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Effectiveness of exercise on cognitive impairment and Alzheimer's disease

Authors Balsamo S, Willardson JM, de Santana FS , Prestes J , Balsamo D, Nascimento D , dos Santos-Neto L, Nobrega OT 

Received 24 June 2012

Accepted for publication 26 January 2013

Published 24 May 2013 Volume 2013:6 Pages 387—391


Checked for plagiarism Yes

Review by Single anonymous peer review

Peer reviewer comments 2

Sandor Balsamo,1–4 Jeffrey M Willardson,5 Frederico Santos de Santana,1–4 Jonato Prestes,6 Denise Coscrato Balsamo,4 Dahan da Cunha Nascimento,3–6 Leopoldo dos Santos-Neto,1,2 Otávio T Nobrega1

1Graduate Program in Medical Sciences, School of Medicine, University of Brasília, 2Rheumatology Division, University of Brasília Hospital, 3Department of Physical Education, Euro-American University Center, 4GEPEEFS (Strength Training and Health Research Group), Brasília, Brazil; 5Kinesiology and Sports Studies Department, Eastern Illinois University, Charleston, IL, USA; 6Graduate Program in Physical Education and Health, Catholic University of Brasilia, Brasilia, Brazil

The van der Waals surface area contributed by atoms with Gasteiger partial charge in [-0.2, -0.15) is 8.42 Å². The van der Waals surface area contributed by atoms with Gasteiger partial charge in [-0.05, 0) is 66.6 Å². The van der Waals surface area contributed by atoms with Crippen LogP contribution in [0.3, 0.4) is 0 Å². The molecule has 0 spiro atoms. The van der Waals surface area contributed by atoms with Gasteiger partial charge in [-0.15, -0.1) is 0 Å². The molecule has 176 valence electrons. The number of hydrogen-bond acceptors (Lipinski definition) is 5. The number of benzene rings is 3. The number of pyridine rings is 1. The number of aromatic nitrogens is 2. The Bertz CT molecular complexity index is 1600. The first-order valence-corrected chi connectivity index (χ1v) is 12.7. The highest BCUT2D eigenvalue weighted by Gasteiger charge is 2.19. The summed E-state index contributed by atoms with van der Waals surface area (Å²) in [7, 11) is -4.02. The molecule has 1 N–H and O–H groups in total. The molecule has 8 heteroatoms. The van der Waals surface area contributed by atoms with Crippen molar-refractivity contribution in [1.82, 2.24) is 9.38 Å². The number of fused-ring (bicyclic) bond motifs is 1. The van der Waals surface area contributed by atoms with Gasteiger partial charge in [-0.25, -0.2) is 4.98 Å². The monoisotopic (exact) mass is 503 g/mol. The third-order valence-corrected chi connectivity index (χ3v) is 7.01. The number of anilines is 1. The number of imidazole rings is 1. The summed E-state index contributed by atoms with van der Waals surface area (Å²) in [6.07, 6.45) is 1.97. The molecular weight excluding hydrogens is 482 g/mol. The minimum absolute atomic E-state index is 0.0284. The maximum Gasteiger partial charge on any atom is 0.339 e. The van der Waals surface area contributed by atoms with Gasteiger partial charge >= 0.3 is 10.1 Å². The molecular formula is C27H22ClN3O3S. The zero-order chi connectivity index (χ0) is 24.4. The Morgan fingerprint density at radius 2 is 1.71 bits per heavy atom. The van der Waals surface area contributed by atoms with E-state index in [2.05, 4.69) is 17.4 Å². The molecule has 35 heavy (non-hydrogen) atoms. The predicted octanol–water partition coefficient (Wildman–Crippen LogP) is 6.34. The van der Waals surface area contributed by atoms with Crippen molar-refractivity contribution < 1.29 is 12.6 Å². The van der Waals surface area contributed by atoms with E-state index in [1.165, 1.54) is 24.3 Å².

Abstract: Physical activity has a protective effect on brain function in older people. Here, we briefly reviewed the studies and results related to the effects of exercise on cognitive impairment and Alzheimer's disease. The main findings from the current body of literature indicate positive evidence for structured physical activity (cardiorespiratory and resistance exercise) as a promising non-pharmacological intervention for preventing cognitive decline. More studies are needed to determine the mechanisms involved in this preventative effect, including on strength, cardiorespiratory, and other types of exercise. Thus, the prevention of Alzheimer's disease may depend on healthy lifestyle habits, such as a structured physical fitness program.

Keywords: randomized controlled trial, memory disorders, healthy lifestyle habits, physical activity

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